tgivon at uoregon.edu
Sat Oct 2 12:12:00 UTC 2010
Speaking of extreme typological cases, how about Southern Arawak
(Machiguenga, Asheninka), where ALL SR's ('thematic relations') are
coded on the verb even in MAIN clauses (except for one skinny, bleached
locative preposition)? So you can ONLY say the equivalent 'I talked-to
the-woman', 'I worked-with the-knife', 'I ran-from the-house', etc.
Never on the noun, only on the verb. Does it fit the zero-anaphora
pattern? Well, if you think for a minute, it does too. S.A. does have
pronouns, but 'discourse' zero-anaphora is most prevalent. So when you
say high-frequency things like 'I talked to her' or 'I worked with it',
schematically you have, in context, ['I talked-to 0'] or ['I
worked-with 0']. In other words, in these high-frequency anaphoric
expressions there is no place to hang the adposition BUT on the verb.
And the diachronic process of cliticization is driven by these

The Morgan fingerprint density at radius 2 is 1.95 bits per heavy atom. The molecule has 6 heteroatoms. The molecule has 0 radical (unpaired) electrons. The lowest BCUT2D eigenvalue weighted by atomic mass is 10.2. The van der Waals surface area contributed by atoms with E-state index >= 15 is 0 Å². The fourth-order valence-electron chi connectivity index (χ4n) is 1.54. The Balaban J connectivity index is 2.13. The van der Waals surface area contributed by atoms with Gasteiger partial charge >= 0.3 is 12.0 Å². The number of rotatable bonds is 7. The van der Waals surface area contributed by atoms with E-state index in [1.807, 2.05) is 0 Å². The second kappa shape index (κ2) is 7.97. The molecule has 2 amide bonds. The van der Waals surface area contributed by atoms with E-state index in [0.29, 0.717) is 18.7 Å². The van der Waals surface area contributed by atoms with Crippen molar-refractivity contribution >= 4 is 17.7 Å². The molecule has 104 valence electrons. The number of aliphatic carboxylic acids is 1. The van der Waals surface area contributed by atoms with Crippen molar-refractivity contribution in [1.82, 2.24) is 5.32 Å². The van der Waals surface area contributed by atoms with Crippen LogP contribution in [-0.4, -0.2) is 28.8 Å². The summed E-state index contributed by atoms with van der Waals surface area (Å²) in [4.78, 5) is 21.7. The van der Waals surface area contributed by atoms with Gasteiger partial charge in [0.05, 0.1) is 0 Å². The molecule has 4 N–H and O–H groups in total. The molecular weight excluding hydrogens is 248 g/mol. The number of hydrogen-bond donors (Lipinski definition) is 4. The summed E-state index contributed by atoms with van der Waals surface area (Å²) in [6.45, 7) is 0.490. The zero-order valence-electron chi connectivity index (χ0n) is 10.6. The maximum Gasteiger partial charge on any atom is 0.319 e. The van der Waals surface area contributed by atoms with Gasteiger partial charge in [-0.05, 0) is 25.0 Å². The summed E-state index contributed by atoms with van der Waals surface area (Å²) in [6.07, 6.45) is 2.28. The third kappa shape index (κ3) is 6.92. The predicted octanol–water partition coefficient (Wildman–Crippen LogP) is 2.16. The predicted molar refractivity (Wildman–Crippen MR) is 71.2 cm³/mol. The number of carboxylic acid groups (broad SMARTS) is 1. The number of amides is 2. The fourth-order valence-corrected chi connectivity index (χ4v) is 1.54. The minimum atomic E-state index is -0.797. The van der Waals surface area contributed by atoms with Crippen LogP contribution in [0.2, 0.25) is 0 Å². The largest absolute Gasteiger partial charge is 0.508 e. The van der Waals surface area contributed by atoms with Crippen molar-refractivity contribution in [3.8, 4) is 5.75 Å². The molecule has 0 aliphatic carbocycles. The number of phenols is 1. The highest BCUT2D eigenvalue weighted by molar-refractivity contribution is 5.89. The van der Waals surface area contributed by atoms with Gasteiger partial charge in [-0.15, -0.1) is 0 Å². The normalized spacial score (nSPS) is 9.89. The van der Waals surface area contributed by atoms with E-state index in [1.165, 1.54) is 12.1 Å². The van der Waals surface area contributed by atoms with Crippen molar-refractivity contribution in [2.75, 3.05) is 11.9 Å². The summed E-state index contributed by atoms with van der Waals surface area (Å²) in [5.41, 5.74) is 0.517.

frequencies (and adjacencies, and word-order).
The upshot of this is that we can classify atomic facts and quit there.
Or we can try to classify them within broader patterns( of facts!) that
show wider, interesting commonalities, and then look for some
explanatory principles. The second mode of classification is admittedly
more ambitious, so if it doesn't turn you on, sorry. (There is an
offensive expression in Hebrew I won't cite here, straight out of
Ecclesiastes. Eitan Grossman would identify it, I'm sure). But maybe
ambitious stuff is too much, maybe it's not your stuff. See, this second
mode of 'classification' is highly theory-dependent, it is not as
theory-neutral as some people might prefer. It strives, in science in
general, not only to describe but --at the same time--explain, through
the constant interplay between data & theory. Yes, we've had this
discussion many times before. We seem to be hung up on an impoverished
brand philosophy of science. Cheers, TG
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